MARQUEE MATTERS: Billy Elliot says goodbye

Emily Skinner in 'Billy Elliot The Musical,' currently playing on Broadway - Photo courtesy of Carol Rosegg

‘Marquee Matters’ is the new weekly column from Hollywood Soapbox. We’ll cover all the news from Broadway, off-Broadway and the rest of the theatrical world.


• We promised readers that the next couple issues would focus mostly on the Los Angeles theater scene. No worries, we still plan on bringing some tidbits about Hollywood offerings. But it would be wrong if we didn’t mention the unfortunate closing of a great musical on Broadway.

Billy Elliot has delighted audiences on the Great White Way for a couple years, and, although it had a healthy run, it feels like an unfortunate casualty. Surely this one deserved to be a staple of the midtown theater scene for years. Maybe audiences found it too British. Maybe it wowed New York City crowds, but couldn’t hold onto that tourist demographic. Whatever the case, the Imperial Theatre shuttered one of the best shows in recent memory on Jan. 8.

I first caught Billy Elliot like most other people: on film. The movie, directed by Stephen Daldry, was a touching portrait of a community enduring tough times in northern England. The coal-mining strike was heating up the streets, while this young boy was heating up the dance floor, trying to find his feet as a ballet dancer.

My next stop on the international Billy Elliot experience was in London, where I caught the original production (which is thankfully still running). I saw it again when it hopped across the pond to New York City, and my last time was this past fall, when I visited the show to profile actress Emily Skinner (read our story here).

It’s certainly sad to see this juggernaut leave. I’m not sure anything could replace its dancing feet.

• Back to Los Angeles … Hollywood Soapbox is preparing an editorial trip to the southern California area this coming week. Although we plan on enjoying some fun in the sun, while also making pit stops at the Getty Center, Getty Villa and Museum of Contemporary Art, we’ll be in town to review some top productions as well. Included on our list: Red Hot Patriot: The Kick-Ass Wit of Molly Ivins (starring Kathleen Turner at the Geffen Playhouse), Cirque du Soleil’s Iris at the Kodak Theatre and O(h) by modern dancers, Casebolt and Smith, at The Actors Company Theatre.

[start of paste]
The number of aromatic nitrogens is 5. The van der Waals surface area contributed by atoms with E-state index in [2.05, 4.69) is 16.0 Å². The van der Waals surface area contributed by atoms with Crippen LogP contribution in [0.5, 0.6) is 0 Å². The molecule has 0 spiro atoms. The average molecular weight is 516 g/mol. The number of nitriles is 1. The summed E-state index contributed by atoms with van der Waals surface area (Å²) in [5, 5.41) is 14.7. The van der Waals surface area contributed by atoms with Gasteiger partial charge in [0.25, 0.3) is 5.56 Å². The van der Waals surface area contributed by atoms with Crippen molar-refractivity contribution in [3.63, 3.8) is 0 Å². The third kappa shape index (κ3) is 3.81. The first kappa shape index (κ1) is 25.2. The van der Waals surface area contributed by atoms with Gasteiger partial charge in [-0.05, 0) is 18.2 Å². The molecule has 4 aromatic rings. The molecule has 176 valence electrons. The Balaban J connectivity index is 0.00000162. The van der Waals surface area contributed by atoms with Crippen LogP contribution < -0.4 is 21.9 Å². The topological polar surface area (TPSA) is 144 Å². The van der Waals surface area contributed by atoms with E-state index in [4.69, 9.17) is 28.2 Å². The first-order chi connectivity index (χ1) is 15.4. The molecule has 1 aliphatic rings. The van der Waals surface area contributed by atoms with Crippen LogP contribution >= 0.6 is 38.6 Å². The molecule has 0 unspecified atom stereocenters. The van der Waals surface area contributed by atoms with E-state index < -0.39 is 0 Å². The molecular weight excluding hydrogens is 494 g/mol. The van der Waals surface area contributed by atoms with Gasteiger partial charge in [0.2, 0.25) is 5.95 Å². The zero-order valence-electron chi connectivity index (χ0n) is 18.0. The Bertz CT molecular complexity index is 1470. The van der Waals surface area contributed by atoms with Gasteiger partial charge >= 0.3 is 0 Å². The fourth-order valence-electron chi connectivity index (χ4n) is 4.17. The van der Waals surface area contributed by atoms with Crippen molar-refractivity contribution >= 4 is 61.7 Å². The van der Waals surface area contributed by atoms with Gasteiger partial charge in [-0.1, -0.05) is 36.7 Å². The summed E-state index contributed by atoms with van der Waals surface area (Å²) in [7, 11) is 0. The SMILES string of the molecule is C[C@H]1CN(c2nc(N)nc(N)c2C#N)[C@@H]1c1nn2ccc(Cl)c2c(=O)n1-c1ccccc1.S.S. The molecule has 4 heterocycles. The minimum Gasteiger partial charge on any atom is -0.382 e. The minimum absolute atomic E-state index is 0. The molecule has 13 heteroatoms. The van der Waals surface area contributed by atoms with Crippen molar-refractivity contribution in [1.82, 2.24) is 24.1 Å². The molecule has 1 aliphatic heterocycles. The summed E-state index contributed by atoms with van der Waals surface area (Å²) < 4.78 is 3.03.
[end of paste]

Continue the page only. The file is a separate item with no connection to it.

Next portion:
We also have two other secret shows that we’ll tell you about when we come back.

• Los Angeles is also one of the best spots to catch an improvisational comedy act or stand-up routine. The best comedians and comedic troupes have set up shop in Hollywood, and we plan on enjoying a few of their performances. High on our list: The Groundlings and Upright Citizens Brigade. We’ve also been to The Jon Lovitz Comedy Club at CityWalk in Universal City. That one features some of the best comedians in the business, and patrons get to enjoy a delectable menu as well.

We know about The Comedy Store and The Laugh Factory. Dear Angelenos, any other good comedy places we should fit into our itinerary?


This is a weekly feature of the ‘Marquee Matters’ column that will offer subjective top 5 lists on theatrical stories and trends.

Top 5 Broadway Theaters

5. Circle in the Square near 50th Street

4. Vivian Beaumont Theatre at Lincoln Center

3. Music Box Theatre on 45th Street

2. Palace Theatre in Times Square

1. Booth Theatre on 45th Street


In the coming days, expect to read the following on Hollywood Soapbox…

• Reviews of O(h), The Road to Mecca, Cirque du Soleil: IRIS, Red-Hot Patriot: The Kick-Ass Wit of Molly Ivins, Seminar and Wit

• Feature on The Phantom of the Opera

By John Soltes / Publisher /

John Soltes

John Soltes is an award-winning journalist. His writing has appeared in The New York Times, Earth Island Journal, The Hollywood Reporter, New Jersey Monthly and at, among other publications. E-mail him at

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